The M^{r} Leibnitz did not deny that {I} complain of the D^{r} for saying that invented y^{e} method in the year 1666 or before & explained it ten years after in my letters, but

And so the question w^{ch} \then/ remained \between them/ was about these improvements & particularly whether the symbols $\int \frac{\mathrm{a}\mathrm{a}}{\mathrm{b}+\mathrm{x}}$, $\int \frac{d\mathrm{x}}{\sqrt{2\mathrm{x}-\mathrm{x}\mathrm{x}}}$ & such like by w^{ch} he designed transcendent quantit{illeg} & introduced \them/ into equations or mine {illeg} for the same purpose $\overline{)\frac{\mathrm{a}\mathrm{a}}{\mathrm{b}+\mathrm{x}}}$. $\overline{)\frac{d\mathrm{x}}{\sqrt{2\mathrm{x}-\mathrm{x}\mathrm{x}}}}$ & the like, or \&c/ were the oldest, or whether the summatory method or the \inverse/ method of fl fluxions was the oldest. For my part I said in my Letter of 24 Octob 1676 that in the year 1671 I wrote a Tract in the year 16 five years before, that {illeg} concerning the method of series & another method together, & that {o}the{r} {illeg}e \said there that the/ other method proceeded without sticking at surds & was founded in this Propositions: Data Æquatione fluentes quotcun quantitates involvente invenire fluxiones & vice versa, that is in the direct & inverse methods of fluxions \improperly/ called by M^{r} Leibnitz the methods differential & summatory methods. And \I/ said further that this method extended to Problems about maxima &minima, \& to/ tangens|t|s \directly & inversely, & to/ Quadratures, & some others & gave \me/ the series there set down for squaring of Curves & some others of like nature. And in my Letter of 10 Decem. 1672 I ({illeg}|a| copy of w^{ch} was sent to M^{r} Leibnitz & came to his hands) I mentioned some others \sorts of Problemes/ & particulary {sic} the working in mechanical curves & the finding the curvatures of Curves & the tangents of the Mechanical Curv{s} and in my letter of 13 Iune 1676 I said that my Analys {sic} (composed of the method of Series & another methods, (described afterward in my Letter ( \viz^{t}/ the methods of fluxions & arbitrary series] extended to almost all sorts of Problems exp except perhaps some numeral ones like those of Diophantus. And M^{r} Leibnitz in his Letter of 27 Aug. 1676, replied that he did not beleive that my method could be so general, nor extend to inverse Problems of Tangents & many others tho he had reduced one inverse probleme of Tangents (that proposed by Beaune) to a quadrature. And if all this & the method of extracting fluents out of In my Letter of 24 Octo. 1676 equations involving the{illeg} fluxions & that of arbitrary series set down in my Letter of 24 Octob {illeg}|1|676 as known to me some years before, be not sufficient to secure these thing security: it no many must hereafter communicate any thing in writing till he has before he has secured \it/ to himself by printing; This & so there's an end of correspondence in writing about sciences. And the next step is to make void all Indentures Bonds & other writings in law which are not in print: or at least to give the preference to those which are in print.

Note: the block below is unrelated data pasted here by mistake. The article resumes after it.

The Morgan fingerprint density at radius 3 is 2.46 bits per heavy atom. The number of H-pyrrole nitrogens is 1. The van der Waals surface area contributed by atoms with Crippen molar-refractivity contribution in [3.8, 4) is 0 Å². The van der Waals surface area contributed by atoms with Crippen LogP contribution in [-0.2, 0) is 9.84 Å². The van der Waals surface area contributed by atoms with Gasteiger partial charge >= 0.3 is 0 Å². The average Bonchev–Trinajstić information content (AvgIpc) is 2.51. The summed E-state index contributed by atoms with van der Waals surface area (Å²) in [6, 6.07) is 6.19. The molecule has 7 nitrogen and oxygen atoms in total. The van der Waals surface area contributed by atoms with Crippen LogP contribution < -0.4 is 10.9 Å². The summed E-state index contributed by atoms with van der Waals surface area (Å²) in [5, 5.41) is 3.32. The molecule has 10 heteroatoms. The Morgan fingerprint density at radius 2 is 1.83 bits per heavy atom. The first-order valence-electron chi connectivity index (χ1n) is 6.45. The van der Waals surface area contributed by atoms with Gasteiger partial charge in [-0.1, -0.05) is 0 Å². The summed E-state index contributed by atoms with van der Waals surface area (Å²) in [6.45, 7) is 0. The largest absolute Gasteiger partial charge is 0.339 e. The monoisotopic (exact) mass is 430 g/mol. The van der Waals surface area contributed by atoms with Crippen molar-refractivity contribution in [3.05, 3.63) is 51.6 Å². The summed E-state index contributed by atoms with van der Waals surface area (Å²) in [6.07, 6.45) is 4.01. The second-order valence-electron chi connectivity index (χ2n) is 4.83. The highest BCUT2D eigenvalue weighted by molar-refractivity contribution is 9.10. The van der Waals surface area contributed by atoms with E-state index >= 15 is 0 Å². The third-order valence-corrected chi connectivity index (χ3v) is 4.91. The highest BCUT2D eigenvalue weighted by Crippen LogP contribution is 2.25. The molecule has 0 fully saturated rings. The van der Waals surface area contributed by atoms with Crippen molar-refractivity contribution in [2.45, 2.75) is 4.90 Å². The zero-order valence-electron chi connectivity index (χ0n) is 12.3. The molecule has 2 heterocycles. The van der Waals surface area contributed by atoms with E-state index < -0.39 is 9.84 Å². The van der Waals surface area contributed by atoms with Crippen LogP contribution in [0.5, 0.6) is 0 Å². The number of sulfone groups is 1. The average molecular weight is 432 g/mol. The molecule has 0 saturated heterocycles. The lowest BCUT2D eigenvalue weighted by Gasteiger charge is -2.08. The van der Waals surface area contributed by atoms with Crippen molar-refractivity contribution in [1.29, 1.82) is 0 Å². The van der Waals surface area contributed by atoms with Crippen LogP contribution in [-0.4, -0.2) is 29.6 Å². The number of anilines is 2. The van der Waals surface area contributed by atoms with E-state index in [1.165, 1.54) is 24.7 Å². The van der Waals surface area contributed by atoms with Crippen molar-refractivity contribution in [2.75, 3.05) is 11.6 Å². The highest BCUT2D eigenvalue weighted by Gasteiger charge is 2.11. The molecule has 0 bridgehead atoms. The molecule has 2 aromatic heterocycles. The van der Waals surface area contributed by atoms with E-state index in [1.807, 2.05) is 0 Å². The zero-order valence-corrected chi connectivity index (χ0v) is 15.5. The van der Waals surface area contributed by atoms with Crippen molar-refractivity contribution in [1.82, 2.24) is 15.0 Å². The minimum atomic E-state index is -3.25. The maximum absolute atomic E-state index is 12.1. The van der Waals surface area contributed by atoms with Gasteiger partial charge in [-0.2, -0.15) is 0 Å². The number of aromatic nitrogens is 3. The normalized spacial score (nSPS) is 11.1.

– Copies of the two Letters of M^{r} Leibnitz here desired & of some others

Pag. 44. l. 1. Fluxions are not differences. They are quantities of another kind, & M^{r} Leibnitz hath no marks nor name for them. They are motions or velocities of increase & not parts of the increasing quantity.

Ib. l. 3, 4, 5. When the Marquess de l'Hospital represented that the characters of M^{r} Leibnitz were more convenient then those of M^{r} Newton, he had seen only the characters used by M^{r} Newton in the second Lemma of the second book of his Principles & therefore meant no other.